While I make my decisions independently, I need to have complete and easy access to the information held by Elections Canada that may be relevant to my investigations – something which Bill C-23 in its current form does not provide for, let alone guarantee. I also rely on the expertise and knowledge of Elections Canada personnel to ensure that my interventions are informed and are not at odds with the agency's manuals and practices. This is to everyone's benefit, including parties and candidates. Enforcement cannot be done in a vacuum.

With respect to regulatory statutes, the need for expertise and for coherence between administration and enforcement explains why the trend is to place these functions in the same agency, not to separate them. One example is the Canada Revenue Agency. It receives and audits tax returns, and it also has an investigation branch and can recommend prosecution. This is likewise true of many other federal agencies.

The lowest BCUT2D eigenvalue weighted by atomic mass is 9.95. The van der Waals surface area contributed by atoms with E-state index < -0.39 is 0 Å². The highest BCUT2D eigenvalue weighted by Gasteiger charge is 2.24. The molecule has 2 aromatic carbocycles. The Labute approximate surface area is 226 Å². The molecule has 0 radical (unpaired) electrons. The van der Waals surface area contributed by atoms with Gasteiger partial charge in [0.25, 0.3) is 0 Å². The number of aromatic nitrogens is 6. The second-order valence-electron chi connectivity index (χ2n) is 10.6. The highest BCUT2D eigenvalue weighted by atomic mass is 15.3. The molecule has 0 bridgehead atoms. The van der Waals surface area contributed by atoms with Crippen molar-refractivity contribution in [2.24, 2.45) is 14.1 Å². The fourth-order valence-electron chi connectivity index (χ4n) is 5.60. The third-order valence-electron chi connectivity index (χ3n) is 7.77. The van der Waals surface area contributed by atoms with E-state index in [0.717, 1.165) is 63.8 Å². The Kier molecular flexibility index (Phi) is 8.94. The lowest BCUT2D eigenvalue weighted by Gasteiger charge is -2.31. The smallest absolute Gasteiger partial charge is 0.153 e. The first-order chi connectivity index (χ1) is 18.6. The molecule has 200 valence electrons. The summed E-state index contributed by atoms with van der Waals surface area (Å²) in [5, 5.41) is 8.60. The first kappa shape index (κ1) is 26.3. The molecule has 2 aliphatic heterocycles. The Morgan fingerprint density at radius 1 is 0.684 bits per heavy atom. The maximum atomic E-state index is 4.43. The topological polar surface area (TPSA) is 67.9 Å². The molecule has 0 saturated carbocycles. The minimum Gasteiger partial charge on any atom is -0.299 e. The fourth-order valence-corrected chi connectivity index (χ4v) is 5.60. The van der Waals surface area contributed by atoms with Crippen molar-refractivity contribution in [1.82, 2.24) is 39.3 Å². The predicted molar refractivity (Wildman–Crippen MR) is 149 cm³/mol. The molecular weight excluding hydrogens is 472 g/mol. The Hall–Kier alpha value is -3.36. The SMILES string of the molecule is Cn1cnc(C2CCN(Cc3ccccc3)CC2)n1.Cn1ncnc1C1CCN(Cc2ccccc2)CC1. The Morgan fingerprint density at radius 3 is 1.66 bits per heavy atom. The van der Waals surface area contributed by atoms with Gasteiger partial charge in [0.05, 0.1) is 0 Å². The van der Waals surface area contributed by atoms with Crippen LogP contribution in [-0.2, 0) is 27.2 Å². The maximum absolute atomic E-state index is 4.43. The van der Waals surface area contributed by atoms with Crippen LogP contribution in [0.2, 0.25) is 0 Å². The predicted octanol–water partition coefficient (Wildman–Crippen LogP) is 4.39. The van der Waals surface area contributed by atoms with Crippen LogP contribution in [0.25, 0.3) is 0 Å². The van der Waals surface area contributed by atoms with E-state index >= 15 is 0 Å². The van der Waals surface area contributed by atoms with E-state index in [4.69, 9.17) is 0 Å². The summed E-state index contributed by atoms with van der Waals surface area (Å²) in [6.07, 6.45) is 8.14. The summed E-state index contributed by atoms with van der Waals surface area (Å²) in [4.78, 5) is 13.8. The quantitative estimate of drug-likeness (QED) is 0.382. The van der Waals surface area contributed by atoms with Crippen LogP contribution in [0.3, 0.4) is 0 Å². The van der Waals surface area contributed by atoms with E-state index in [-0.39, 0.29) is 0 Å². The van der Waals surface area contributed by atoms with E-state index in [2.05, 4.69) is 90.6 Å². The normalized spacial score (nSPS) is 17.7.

No legal principle and no court decisions stand in the way of this existing structure. In fact, courts that have looked at the issue of communication between, for example, investigators and auditors, including the highest court, have not identified a problem with these two functions residing in the same agency.

However, in placing the Commissioner within the Office of the DPP, Bill C-23 would bring under the same roof two functions that are normally kept separate. This is not a natural fit – it is the opposite. When it comes to approving or refusing charges and taking a case to court, it is absolutely essential that the DPP act with a healthy distance from the investigators and the investigation, and crucially, that he be seen as doing so.

If the independence of the Commissioner from the Chief Electoral Officer is perceived to be an issue, then I suggest adding the relevant provisions for a fixed-term appointment and security of tenure to the Canada Elections Act, without placing the Commissioner within another institution.

To conclude on this subject, moving the Commissioner to the Office of the DPP is definitely not a step in the right direction.

2. Investigative Powers

The second issue of concern for me relates to the investigative powers of the Commissioner. I believe it is essential to give the Commissioner the ability to seek a court order to compel testimony.